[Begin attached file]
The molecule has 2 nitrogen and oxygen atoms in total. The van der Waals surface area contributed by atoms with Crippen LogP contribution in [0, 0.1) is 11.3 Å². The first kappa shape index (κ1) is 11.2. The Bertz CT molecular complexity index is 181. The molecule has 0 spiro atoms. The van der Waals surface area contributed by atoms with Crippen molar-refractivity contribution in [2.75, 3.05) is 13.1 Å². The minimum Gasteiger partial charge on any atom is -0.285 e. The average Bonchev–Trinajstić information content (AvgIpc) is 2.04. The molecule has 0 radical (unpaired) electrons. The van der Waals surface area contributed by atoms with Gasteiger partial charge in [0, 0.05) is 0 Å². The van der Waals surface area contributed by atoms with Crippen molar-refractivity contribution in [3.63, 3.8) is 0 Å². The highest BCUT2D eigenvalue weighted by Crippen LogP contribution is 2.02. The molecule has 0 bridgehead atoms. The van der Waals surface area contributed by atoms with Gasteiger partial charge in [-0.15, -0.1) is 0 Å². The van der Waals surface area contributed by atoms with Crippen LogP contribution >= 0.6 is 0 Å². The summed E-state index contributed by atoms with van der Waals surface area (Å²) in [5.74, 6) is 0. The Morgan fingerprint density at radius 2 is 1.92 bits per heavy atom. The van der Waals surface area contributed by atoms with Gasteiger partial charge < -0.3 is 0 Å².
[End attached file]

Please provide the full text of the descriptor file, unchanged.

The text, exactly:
The molecule has 2 nitrogen and oxygen atoms in total. The van der Waals surface area contributed by atoms with Crippen LogP contribution in [0, 0.1) is 11.3 Å². The first kappa shape index (κ1) is 11.2. The Bertz CT molecular complexity index is 181. The molecule has 0 spiro atoms. The van der Waals surface area contributed by atoms with Crippen molar-refractivity contribution in [2.75, 3.05) is 13.1 Å². The minimum Gasteiger partial charge on any atom is -0.285 e. The average Bonchev–Trinajstić information content (AvgIpc) is 2.04. The molecule has 0 radical (unpaired) electrons. The van der Waals surface area contributed by atoms with Gasteiger partial charge in [0, 0.05) is 0 Å². The van der Waals surface area contributed by atoms with Crippen molar-refractivity contribution in [3.63, 3.8) is 0 Å². The highest BCUT2D eigenvalue weighted by Crippen LogP contribution is 2.02. The molecule has 0 bridgehead atoms. The van der Waals surface area contributed by atoms with Gasteiger partial charge in [-0.15, -0.1) is 0 Å². The van der Waals surface area contributed by atoms with Crippen LogP contribution >= 0.6 is 0 Å². The summed E-state index contributed by atoms with van der Waals surface area (Å²) in [5.74, 6) is 0. The Morgan fingerprint density at radius 2 is 1.92 bits per heavy atom. The van der Waals surface area contributed by atoms with Gasteiger partial charge < -0.3 is 0 Å².